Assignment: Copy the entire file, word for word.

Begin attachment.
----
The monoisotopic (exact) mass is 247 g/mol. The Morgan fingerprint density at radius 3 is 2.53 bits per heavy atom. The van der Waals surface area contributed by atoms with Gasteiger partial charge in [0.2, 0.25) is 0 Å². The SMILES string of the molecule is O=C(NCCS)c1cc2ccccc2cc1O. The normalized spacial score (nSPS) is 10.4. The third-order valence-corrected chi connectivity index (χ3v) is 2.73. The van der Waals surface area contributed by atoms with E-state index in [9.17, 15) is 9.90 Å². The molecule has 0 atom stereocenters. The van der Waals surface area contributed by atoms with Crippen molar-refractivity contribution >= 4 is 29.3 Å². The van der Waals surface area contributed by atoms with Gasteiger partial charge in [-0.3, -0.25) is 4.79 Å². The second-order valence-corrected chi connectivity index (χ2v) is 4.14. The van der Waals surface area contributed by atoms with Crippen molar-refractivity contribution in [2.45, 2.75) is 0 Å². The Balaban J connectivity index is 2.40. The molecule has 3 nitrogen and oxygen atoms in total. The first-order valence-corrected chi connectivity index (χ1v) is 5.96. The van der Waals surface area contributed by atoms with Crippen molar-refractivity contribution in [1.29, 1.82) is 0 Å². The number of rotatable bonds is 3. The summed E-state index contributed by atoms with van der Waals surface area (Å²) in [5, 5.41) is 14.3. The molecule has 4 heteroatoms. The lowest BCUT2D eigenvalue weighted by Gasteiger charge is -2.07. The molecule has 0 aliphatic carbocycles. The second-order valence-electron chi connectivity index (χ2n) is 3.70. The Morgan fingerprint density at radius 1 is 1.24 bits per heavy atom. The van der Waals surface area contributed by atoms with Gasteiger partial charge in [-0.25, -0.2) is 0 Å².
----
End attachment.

The monoisotopic (exact) mass is 247 g/mol. The Morgan fingerprint density at radius 3 is 2.53 bits per heavy atom. The van der Waals surface area contributed by atoms with Gasteiger partial charge in [0.2, 0.25) is 0 Å². The SMILES string of the molecule is O=C(NCCS)c1cc2ccccc2cc1O. The normalized spacial score (nSPS) is 10.4. The third-order valence-corrected chi connectivity index (χ3v) is 2.73. The van der Waals surface area contributed by atoms with E-state index in [9.17, 15) is 9.90 Å². The molecule has 0 atom stereocenters. The van der Waals surface area contributed by atoms with Crippen molar-refractivity contribution >= 4 is 29.3 Å². The van der Waals surface area contributed by atoms with Gasteiger partial charge in [-0.3, -0.25) is 4.79 Å². The second-order valence-corrected chi connectivity index (χ2v) is 4.14. The van der Waals surface area contributed by atoms with Crippen molar-refractivity contribution in [2.45, 2.75) is 0 Å². The Balaban J connectivity index is 2.40. The molecule has 3 nitrogen and oxygen atoms in total. The first-order valence-corrected chi connectivity index (χ1v) is 5.96. The van der Waals surface area contributed by atoms with Crippen molar-refractivity contribution in [1.29, 1.82) is 0 Å². The number of rotatable bonds is 3. The summed E-state index contributed by atoms with van der Waals surface area (Å²) in [5, 5.41) is 14.3. The molecule has 4 heteroatoms. The lowest BCUT2D eigenvalue weighted by Gasteiger charge is -2.07. The molecule has 0 aliphatic carbocycles. The second-order valence-electron chi connectivity index (χ2n) is 3.70. The Morgan fingerprint density at radius 1 is 1.24 bits per heavy atom. The van der Waals surface area contributed by atoms with Gasteiger partial charge in [-0.25, -0.2) is 0 Å².